How Do I Know If The Collars On My Cat Properly?
This is a question we get asked a lot. Of course you don’t want the collar on too tight so it’s almost strangling your beloved pet, but at the same time you don’t want the collar on too loose that it slides off.
As a general rule, when the collar is on your cat you should be able to get 2 fingers underneath the collar, some people say 3 fingers but it’s always advised to use your own discretion.
We have added a video below to make it easier for you to see and check the collar is on your pet correctly.
It’s important you check your cats collar frequently (daily) to make sure it hasn’t become too tight around your cats neck.
How Do I Get My Cat To Wear Their Collar?
Many cats will allow you to put the collar on them straight away, whether they keep it on is a different matter.
To most cats, the collar won’t bother them at all while other cats will try to pull the collar off (and occasionally it may be the bell that annoys your cat, rather than the collar itself and the bell be easily removed)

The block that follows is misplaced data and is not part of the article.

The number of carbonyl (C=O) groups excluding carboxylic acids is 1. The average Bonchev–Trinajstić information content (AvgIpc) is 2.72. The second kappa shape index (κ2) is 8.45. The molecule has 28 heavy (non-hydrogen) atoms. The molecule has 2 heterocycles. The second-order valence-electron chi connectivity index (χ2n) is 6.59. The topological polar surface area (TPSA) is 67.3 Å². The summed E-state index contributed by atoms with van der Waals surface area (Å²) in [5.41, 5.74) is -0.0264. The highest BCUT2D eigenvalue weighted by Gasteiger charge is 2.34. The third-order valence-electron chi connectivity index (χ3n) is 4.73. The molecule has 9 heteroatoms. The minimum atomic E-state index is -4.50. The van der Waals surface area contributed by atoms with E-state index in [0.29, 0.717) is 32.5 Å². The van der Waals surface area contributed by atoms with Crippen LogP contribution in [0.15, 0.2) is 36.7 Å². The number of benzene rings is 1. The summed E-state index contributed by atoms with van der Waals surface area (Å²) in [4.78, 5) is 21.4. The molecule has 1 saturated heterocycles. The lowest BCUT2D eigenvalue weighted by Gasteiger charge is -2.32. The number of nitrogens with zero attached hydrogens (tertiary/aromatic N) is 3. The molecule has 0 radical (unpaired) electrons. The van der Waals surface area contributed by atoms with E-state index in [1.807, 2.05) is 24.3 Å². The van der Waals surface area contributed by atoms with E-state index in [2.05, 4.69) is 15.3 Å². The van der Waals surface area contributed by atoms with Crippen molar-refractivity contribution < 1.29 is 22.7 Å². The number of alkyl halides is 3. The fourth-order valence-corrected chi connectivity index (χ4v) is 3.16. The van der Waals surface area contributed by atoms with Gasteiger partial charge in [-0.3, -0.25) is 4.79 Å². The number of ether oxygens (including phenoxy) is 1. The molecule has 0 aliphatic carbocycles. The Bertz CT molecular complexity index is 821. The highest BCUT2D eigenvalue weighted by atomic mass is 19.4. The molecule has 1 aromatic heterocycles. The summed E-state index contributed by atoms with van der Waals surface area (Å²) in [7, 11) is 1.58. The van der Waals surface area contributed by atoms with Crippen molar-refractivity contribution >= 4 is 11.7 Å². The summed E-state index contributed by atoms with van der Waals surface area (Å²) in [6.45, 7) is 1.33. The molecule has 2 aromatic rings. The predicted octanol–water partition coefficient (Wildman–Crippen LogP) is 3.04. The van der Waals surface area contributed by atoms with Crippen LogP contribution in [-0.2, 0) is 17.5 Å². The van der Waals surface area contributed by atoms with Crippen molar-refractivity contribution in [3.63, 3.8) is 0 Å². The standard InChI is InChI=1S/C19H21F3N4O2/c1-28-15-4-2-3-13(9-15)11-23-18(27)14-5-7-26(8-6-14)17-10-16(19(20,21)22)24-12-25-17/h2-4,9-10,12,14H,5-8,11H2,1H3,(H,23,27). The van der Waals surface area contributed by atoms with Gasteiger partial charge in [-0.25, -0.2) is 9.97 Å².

If you attempt to put a collar on your cat and they are hesitant or unsure, it’s important that you don’t force them!
Instead, allow them to sniff the collar, put it on the floor and let them check it out, they may pick it up or try playing with it, especially if it has a bell attached to it! (Ensure you supervise them whilst if they do decide to play with it and make sure try to chew the collar).
Try and make your cat as comfortable as possible, talk to your cat in a soft gentle voice to reassure them that the collar is OK. It may take a few attempts before you succeed but your cat will soon come round to the idea of wearing their collar.
** Don’t Forget It’s Important To Reward Positive Behaviour **
At What Age Should I Put a Collar On My Kitten?
It recommended that you should wait until your kitten is at least 5-6 months old before putting a collar on them. This gives them time to continue growing and filling their frame. After this time kittens do still continue growing but at a slower rate.
AVOID Elasticated Collars:
New research shows elasticated collars are not safe for your cat to wear and you should always use a collar with a Quick Release Buckle.